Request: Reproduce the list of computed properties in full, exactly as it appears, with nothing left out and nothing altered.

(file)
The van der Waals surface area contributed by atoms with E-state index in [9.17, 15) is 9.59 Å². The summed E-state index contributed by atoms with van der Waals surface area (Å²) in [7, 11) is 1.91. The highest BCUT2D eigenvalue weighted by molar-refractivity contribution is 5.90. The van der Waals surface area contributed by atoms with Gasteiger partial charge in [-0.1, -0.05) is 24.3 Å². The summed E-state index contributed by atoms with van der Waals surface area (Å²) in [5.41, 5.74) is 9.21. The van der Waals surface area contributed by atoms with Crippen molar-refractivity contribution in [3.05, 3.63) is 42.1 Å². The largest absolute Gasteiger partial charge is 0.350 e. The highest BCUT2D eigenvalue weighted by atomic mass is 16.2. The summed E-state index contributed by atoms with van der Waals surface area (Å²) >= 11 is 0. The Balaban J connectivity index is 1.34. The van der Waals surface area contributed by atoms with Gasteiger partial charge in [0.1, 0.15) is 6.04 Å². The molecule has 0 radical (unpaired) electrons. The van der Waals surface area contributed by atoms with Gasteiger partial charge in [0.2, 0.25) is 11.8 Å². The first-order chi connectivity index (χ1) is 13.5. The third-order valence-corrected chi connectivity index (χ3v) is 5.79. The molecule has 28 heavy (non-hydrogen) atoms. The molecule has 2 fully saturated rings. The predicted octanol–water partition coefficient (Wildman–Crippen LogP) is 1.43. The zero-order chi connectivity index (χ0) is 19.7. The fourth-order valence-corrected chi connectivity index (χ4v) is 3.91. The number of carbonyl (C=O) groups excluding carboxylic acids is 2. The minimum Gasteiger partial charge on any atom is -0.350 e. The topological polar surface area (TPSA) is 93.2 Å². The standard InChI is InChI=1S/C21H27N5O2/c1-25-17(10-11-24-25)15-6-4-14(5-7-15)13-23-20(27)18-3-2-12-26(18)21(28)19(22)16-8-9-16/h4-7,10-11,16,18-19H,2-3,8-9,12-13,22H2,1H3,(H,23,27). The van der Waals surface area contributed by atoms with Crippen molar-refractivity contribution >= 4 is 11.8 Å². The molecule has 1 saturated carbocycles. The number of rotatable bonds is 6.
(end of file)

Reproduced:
The van der Waals surface area contributed by atoms with E-state index in [9.17, 15) is 9.59 Å². The summed E-state index contributed by atoms with van der Waals surface area (Å²) in [7, 11) is 1.91. The highest BCUT2D eigenvalue weighted by molar-refractivity contribution is 5.90. The van der Waals surface area contributed by atoms with Gasteiger partial charge in [-0.1, -0.05) is 24.3 Å². The summed E-state index contributed by atoms with van der Waals surface area (Å²) in [5.41, 5.74) is 9.21. The van der Waals surface area contributed by atoms with Crippen molar-refractivity contribution in [3.05, 3.63) is 42.1 Å². The largest absolute Gasteiger partial charge is 0.350 e. The highest BCUT2D eigenvalue weighted by atomic mass is 16.2. The summed E-state index contributed by atoms with van der Waals surface area (Å²) >= 11 is 0. The Balaban J connectivity index is 1.34. The van der Waals surface area contributed by atoms with Gasteiger partial charge in [0.1, 0.15) is 6.04 Å². The molecule has 0 radical (unpaired) electrons. The van der Waals surface area contributed by atoms with Gasteiger partial charge in [0.2, 0.25) is 11.8 Å². The first-order chi connectivity index (χ1) is 13.5. The third-order valence-corrected chi connectivity index (χ3v) is 5.79. The molecule has 28 heavy (non-hydrogen) atoms. The molecule has 2 fully saturated rings. The predicted octanol–water partition coefficient (Wildman–Crippen LogP) is 1.43. The zero-order chi connectivity index (χ0) is 19.7. The fourth-order valence-corrected chi connectivity index (χ4v) is 3.91. The number of carbonyl (C=O) groups excluding carboxylic acids is 2. The minimum Gasteiger partial charge on any atom is -0.350 e. The topological polar surface area (TPSA) is 93.2 Å². The standard InChI is InChI=1S/C21H27N5O2/c1-25-17(10-11-24-25)15-6-4-14(5-7-15)13-23-20(27)18-3-2-12-26(18)21(28)19(22)16-8-9-16/h4-7,10-11,16,18-19H,2-3,8-9,12-13,22H2,1H3,(H,23,27). The van der Waals surface area contributed by atoms with Crippen molar-refractivity contribution >= 4 is 11.8 Å². The molecule has 1 saturated carbocycles. The number of rotatable bonds is 6.